Haggard’s novel follows the very popular Victorian concept of presenting the story as an originally unpublished manuscript that fell into the hands of the author who subsequently assumes the role of an editor in the process.
Holly, the narrator of the manuscript, is a fierce ugly, openly misogynistic, but otherwise quite likeable Cambridge lecturer who one night receives a visit from a mortally sick friend who asks him to raise his young son, Leo, like his own and also presents a mysterious iron box, only to be opened upon Leo’s 25th birthday. That box contains ancient sherds and documents that trace back Leo’s ancestry to Kallikrates, a legendary Priest of Isis. It also describes a mysterious African tribe “ruled over by a beautiful white woman (…) who is reported to have power over all things living dead”.
Inspired by these ancient tales they head off to Africa together with their servant Job. Stranded on the Eastern shore of Central Africa they easily get captured by the Amahagger, a cannibalistic, matriarchic tribe who have the awful habit of “hot potting” their enemies, i.e. slowly killing off their victims while still alive by placing red hot pots upon their heads and roasting them alive. Regretfully, none of these gruesome images made it into the Hammer movie.
The three survive with the help of Billali, one of the few wise male leaders of this otherwise female dominated society. Leo gets “married” to Ustane, a local girl. Well, she simply walks over to this vision, hugs him and claims him her own. It’s that easy, y’see.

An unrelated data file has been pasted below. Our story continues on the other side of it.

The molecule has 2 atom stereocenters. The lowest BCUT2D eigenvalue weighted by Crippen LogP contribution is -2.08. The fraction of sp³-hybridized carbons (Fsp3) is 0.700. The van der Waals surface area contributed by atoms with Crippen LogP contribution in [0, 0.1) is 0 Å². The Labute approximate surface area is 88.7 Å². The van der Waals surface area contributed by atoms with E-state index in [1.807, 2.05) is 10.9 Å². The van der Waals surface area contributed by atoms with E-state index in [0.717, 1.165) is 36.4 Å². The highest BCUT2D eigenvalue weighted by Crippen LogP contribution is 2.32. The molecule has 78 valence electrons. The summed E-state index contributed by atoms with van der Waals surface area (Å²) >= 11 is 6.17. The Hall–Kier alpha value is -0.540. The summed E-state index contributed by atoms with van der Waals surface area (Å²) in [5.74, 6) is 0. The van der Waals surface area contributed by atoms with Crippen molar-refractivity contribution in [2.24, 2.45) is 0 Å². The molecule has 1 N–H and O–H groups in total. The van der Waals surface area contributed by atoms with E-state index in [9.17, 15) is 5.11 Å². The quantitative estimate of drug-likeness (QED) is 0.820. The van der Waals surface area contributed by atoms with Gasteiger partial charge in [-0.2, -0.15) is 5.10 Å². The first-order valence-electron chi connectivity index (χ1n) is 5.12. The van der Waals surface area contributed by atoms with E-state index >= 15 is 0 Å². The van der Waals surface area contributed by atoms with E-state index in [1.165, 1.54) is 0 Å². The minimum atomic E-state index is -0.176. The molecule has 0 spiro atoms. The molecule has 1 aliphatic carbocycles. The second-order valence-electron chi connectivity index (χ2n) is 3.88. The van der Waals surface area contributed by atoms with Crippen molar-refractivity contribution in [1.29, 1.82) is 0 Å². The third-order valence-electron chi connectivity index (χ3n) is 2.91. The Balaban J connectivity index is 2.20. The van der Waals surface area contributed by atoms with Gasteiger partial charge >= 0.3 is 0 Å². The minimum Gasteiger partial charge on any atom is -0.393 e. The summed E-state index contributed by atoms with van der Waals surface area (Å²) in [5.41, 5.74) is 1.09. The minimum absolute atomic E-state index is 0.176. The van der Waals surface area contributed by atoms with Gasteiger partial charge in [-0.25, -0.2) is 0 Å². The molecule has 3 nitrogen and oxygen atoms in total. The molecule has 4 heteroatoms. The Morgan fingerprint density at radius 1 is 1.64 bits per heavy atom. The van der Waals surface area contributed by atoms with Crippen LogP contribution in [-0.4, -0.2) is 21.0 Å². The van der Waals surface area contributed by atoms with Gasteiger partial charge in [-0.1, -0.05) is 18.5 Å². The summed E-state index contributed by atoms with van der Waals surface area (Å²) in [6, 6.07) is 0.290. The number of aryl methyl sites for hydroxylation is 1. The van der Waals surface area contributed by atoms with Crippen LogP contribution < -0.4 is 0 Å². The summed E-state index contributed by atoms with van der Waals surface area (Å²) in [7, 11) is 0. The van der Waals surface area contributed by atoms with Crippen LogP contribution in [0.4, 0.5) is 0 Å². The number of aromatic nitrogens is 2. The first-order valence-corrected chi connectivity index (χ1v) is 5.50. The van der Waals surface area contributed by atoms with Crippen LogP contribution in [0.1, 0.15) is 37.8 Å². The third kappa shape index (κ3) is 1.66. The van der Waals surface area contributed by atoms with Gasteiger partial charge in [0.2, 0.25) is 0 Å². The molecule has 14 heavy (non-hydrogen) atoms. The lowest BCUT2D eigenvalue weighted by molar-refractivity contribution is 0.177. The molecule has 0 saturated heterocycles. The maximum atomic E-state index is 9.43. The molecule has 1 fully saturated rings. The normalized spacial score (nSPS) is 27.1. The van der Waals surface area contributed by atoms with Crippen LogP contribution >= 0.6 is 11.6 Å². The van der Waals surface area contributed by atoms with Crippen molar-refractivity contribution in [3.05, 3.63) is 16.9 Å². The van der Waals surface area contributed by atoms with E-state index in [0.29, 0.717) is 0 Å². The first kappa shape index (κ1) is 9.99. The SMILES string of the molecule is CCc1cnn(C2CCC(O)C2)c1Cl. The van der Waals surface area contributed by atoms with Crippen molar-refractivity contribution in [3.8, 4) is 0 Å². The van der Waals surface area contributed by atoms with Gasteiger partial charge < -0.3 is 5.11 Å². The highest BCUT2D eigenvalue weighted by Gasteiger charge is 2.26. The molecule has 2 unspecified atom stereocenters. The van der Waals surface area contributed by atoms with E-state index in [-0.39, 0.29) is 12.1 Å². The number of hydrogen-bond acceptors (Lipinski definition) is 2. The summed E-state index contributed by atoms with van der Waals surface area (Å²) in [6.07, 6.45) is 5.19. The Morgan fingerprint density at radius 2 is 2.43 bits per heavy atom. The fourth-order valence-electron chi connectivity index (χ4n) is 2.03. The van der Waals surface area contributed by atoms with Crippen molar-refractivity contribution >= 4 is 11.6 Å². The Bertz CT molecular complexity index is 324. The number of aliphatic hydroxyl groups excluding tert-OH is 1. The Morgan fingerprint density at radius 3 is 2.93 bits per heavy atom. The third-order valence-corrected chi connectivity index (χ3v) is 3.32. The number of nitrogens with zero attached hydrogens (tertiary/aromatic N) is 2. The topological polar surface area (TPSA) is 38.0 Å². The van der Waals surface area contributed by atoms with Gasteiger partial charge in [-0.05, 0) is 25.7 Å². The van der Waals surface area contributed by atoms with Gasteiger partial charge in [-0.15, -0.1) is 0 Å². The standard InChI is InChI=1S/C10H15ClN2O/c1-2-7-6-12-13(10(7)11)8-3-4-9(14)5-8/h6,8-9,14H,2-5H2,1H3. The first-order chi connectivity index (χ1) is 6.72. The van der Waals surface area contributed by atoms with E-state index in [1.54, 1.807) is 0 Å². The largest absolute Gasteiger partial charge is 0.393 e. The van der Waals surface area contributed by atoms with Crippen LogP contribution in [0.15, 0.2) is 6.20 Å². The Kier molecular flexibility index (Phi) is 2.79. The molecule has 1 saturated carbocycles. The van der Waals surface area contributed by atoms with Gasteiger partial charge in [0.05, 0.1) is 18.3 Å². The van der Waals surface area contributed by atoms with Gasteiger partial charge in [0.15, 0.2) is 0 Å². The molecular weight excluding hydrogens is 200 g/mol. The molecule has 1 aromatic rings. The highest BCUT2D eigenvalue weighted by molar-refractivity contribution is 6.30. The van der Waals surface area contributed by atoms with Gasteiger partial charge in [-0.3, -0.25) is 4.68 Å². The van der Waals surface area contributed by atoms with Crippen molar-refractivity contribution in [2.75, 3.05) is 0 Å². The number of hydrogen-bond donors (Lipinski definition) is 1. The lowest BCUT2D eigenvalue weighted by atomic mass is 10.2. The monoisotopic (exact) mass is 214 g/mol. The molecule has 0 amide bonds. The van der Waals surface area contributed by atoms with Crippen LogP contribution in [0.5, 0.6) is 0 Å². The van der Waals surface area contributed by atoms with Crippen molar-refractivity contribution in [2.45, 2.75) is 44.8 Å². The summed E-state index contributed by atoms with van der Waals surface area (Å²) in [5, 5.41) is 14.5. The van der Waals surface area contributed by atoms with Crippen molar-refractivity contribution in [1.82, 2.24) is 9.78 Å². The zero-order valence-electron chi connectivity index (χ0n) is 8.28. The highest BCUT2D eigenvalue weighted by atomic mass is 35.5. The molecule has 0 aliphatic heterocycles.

The Hammer movie in contrast starts by updating the action to 1918, where our three adventurers meet up in Palestine following WW1. Not knowing their future plans (“We survived the war. Let’s hope we survive this place.”) they decide to kill time in a local bar. No longer averse to women we see Cushing’s Holly more than openly lusty after a couple of belly dancers; one of them practically topless if it wasn’t for those enraging nipple cover-ups that ensure that the movie would still get a decent release in 1960s movie theatres. Cushing also gets involved in a bar brawl. As short as the scene lasts, but watching a womanising, bar brawling, hard drinking Cushing does make for some enjoyable viewing.
There is no trace of Leo (John Richardson) being Holly’s step son. They’re just comrades in arms. In actual fact, Cushing’s character is addressed as “Major” and seems to have commanded the other two.